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AARP Virginia to Emphasize the Six Pillars of Brain Health as Part of the Staying Sharp Program

Rebekah Dailey worried about the mental well-being of her mother, a woman in her 60s who lived alone.
April Greer

During the COVID-19 pandemic lockdown in 2020, Rebekah Dailey worried about the mental well-being of her mother, a woman in her 60s who lives alone. Dailey traveled from Virginia to Lexington, Kentucky, to leave her dog with her mother for companionship.

Since then, Dailey, 31, of Springfield, in Fairfax County, has followed in her mother’s tradition of service to others and  become an AARP volunteer,  giving presentations on brain health. A patient safety consultant with Inova Health System, she is one of the new volunteers who will enable AARP Virginia to increase the number of seminars it offers on the topic this year.

Dailey believes social interaction is the most important thing for keeping the brain healthy. “It can be hard, especially for people living by themselves,” she says. “But there are ways to be social even when you can’t be around people,” such as video and phone time with loved ones. 

Dailey’s mother kept the dog, a Yorkie, but ended up spending the lockdown with her other daughter and grandchildren. 

Social activity is included in the Six Pillars of Brain Health, a presentation that Dailey and other volunteers give based on AARP’s Staying Sharp program. It follows guidance from the Global Council on Brain Health, an independent group of researchers affiliated with AARP.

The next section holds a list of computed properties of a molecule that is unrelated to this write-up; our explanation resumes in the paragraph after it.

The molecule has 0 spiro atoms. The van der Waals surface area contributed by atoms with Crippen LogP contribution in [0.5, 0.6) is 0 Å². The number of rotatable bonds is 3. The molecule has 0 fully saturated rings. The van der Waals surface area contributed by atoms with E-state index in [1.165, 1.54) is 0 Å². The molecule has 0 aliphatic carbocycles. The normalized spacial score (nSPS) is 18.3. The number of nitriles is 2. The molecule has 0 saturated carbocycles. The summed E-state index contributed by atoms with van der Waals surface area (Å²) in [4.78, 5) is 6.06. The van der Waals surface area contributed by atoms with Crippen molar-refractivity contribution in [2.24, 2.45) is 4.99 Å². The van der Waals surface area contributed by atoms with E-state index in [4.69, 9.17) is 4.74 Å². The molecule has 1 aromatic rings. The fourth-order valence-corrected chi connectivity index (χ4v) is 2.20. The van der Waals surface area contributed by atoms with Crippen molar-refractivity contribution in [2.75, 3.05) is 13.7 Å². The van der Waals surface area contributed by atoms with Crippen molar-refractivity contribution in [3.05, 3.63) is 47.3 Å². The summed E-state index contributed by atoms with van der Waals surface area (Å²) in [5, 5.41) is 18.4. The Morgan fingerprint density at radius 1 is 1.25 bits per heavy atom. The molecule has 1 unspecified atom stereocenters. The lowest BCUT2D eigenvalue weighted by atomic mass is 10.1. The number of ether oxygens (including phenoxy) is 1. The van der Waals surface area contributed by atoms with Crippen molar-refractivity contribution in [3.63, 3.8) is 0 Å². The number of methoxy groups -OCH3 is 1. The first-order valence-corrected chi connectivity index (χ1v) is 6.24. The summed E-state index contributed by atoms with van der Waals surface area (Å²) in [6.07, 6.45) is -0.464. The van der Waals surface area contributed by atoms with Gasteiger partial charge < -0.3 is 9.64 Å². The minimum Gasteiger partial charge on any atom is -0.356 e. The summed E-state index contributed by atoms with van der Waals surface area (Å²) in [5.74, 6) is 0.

The other elements are engage your brain, manage stress, exercise, get restorative sleep and eat a healthy diet.

Tips for Staying Sharp

“We can do a lot to take charge of our brain health and improve our quality of life,” says David DeBiasi, AARP Virginia’s advocacy and outreach director and a registered nurse. “Experts say that only about 25 percent of physical aging can be traced to our genes. The rest is up to us.”

DeBiasi launched AARP’s brain health program in Virginia in 2015, and it has since spread nationwide. He credits some of its success to audience members talking about how they use the six pillars to improve their lives.

At an online seminar Dailey presented last fall, participants offered tips such as cooling down the bedroom for better sleep and using tai chi to manage stress.

Attendees later are asked to take a survey  to assess whether they have changed any behavior since the seminar. 

Preliminary results have shown improvements in habits, according to Laura Mehegan, a senior research adviser at AARP.

Kenneth Beals, of Staunton, an AARP volunteer presenter, says he knew he needed to keep his brain stimulated when he retired as a professor at Mary Baldwin University about four years ago. He took up the ukulele and has maintained his walking routine.

“With the shutdown by COVID, I kept the exercise regime going,” says Beals, 75.

Paul Singh, 62, of Woodbridge, a workshop presenter, is a standup comedian who includes jokes and mnemonic devices to help people remember the presentation. He says a positive outlook is key to managing stress.

For now the seminars are all online, allowing them to reach more people. For a schedule of presentations, go to

AARP’s increased number of seminars is well timed, DeBiasi says. “I think there’s been more attention placed on health and mental health because of the pandemic.”

Sue Lindsey is a writer living in Roanoke.

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